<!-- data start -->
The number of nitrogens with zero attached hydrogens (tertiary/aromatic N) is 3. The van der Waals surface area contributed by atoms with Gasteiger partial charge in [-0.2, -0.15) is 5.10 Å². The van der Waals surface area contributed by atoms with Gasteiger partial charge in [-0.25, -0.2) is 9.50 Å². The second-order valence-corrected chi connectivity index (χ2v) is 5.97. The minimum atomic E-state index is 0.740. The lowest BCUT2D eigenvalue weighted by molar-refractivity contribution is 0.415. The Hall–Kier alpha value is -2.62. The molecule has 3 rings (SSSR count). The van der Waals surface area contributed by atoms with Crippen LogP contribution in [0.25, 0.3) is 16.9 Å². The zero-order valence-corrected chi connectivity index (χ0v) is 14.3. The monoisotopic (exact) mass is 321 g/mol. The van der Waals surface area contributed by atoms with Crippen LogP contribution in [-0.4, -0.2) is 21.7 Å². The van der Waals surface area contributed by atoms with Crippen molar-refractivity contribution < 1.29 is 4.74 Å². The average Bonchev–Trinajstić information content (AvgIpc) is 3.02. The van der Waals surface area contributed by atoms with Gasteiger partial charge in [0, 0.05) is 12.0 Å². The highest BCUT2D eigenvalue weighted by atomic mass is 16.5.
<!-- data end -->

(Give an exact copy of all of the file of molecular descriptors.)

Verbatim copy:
The number of nitrogens with zero attached hydrogens (tertiary/aromatic N) is 3. The van der Waals surface area contributed by atoms with Gasteiger partial charge in [-0.2, -0.15) is 5.10 Å². The van der Waals surface area contributed by atoms with Gasteiger partial charge in [-0.25, -0.2) is 9.50 Å². The second-order valence-corrected chi connectivity index (χ2v) is 5.97. The minimum atomic E-state index is 0.740. The lowest BCUT2D eigenvalue weighted by molar-refractivity contribution is 0.415. The Hall–Kier alpha value is -2.62. The molecule has 3 rings (SSSR count). The van der Waals surface area contributed by atoms with Crippen LogP contribution in [0.25, 0.3) is 16.9 Å². The zero-order valence-corrected chi connectivity index (χ0v) is 14.3. The monoisotopic (exact) mass is 321 g/mol. The van der Waals surface area contributed by atoms with Crippen LogP contribution in [-0.4, -0.2) is 21.7 Å². The van der Waals surface area contributed by atoms with Crippen molar-refractivity contribution < 1.29 is 4.74 Å². The average Bonchev–Trinajstić information content (AvgIpc) is 3.02. The van der Waals surface area contributed by atoms with Gasteiger partial charge in [0, 0.05) is 12.0 Å². The highest BCUT2D eigenvalue weighted by atomic mass is 16.5.